Action at Naseby over a difficult Season

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Yes, it has been a difficult year, with most events cancelled.  I have to say, as a former Safety Officer, in many cases, unneccesarily (the Covid-19 Secure Guidelines have permitted outdoor events – that have been Risk Assessed and follow Social Distancing – thoughout much of the year, but many organisations have chosen to cancel, anyway … in some cases, I think, because that’s what everyone else was doing) …

That said, we have managed some closed events, some bespoke tours, a training weekend for the Troop (which replaced our 375 spectacular in the calendar) and finally, on October the 25th, an open battlefield tour.

We have been working with landowners to open up more of the battlefield this year, particularly, thanks to Alan Larsen and The Troop, on the flanks, where the cavalry fought.

Scenes from the training weekend (which included some set-up filming segments) …

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The marshalling areas (above) and some set piece filming (below)

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The cavalry flanks … I added a couple of open landscape shots to the Galleries …

The Royalist right flank (Prince Maurice)

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(shot finds map associated with these fields on the Royalist right: this is primarily the firefight with Col Okey’s dragoons who were stationed in the parish boundary hedge)

The Royalist left flank (Langdale) viewed from Paliament’s Right (Cromwell)

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The October public tour …

The tour was limited to 15 (to allow adequate distancing) booked in advance (to ensure we had traceable contact details) – and sold out very quickly. Everyone showed up as booked.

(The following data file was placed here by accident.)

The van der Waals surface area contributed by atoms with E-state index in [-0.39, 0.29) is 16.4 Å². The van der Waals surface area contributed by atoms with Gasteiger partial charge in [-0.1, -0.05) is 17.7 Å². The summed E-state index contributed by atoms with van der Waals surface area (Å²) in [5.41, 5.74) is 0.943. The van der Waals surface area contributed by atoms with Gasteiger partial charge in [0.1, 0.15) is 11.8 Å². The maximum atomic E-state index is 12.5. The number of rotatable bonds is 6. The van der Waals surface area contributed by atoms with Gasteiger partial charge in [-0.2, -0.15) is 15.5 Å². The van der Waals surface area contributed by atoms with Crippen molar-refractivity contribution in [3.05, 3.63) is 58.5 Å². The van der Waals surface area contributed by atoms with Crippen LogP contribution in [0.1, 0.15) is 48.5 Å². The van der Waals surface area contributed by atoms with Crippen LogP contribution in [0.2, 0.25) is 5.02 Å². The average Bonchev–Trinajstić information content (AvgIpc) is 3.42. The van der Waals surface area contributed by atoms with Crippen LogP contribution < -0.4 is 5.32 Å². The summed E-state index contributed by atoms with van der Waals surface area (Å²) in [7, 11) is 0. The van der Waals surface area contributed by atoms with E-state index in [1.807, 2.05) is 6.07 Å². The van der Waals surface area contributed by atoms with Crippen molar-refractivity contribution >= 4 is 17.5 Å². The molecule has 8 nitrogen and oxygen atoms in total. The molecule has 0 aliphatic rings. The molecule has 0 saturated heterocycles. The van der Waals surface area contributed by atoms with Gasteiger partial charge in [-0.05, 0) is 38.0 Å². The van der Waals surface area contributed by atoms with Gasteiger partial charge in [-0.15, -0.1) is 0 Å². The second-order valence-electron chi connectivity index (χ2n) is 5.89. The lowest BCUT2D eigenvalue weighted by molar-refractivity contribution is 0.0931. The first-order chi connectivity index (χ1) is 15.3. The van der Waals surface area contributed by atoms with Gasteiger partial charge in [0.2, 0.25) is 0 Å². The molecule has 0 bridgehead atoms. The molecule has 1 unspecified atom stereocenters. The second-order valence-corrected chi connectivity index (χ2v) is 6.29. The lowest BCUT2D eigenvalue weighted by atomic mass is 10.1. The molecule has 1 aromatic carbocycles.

We started the tour with background stories and orientation in Naseby Church.  I’ll include a picture for posterity (as I think the masks will characterise this period for years to come) …

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Most of the visitors were in household ‘bubble’ groups, which were OK sitting together …

We were well supported by reenactors and show and tell enthusiasts …

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Although there is some foreshortening in the camera shots, the displays were also more spread out, so it was difficult to get everyone in.

We had a number of horsemen too, who helped us explore the cavalry positions, charging up the slope, discharging pistols etc.

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The foot gave us some volleys (although there were some hangfires this time around) …

ecw blog 12All in all, a good series of vignettes to support the narrative.  We were lucky with the weather and the conditions underfoot, although, being Autumn, even some of the drier looking fields were muddy in parts (but Naseby is like that, and eyewitness accounts say it was quite soggy back in 1645, even in June) …

We ended the tour at R.O.C. taking an overview of the retreat phase – and just wrapping up before the rain hit us.  Lucky again … the heavens opened as did the Royal Oak.

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Thanks to everyone who has contributed over the Summer to keeping Naseby battlefield an active and eccessible heritage site.

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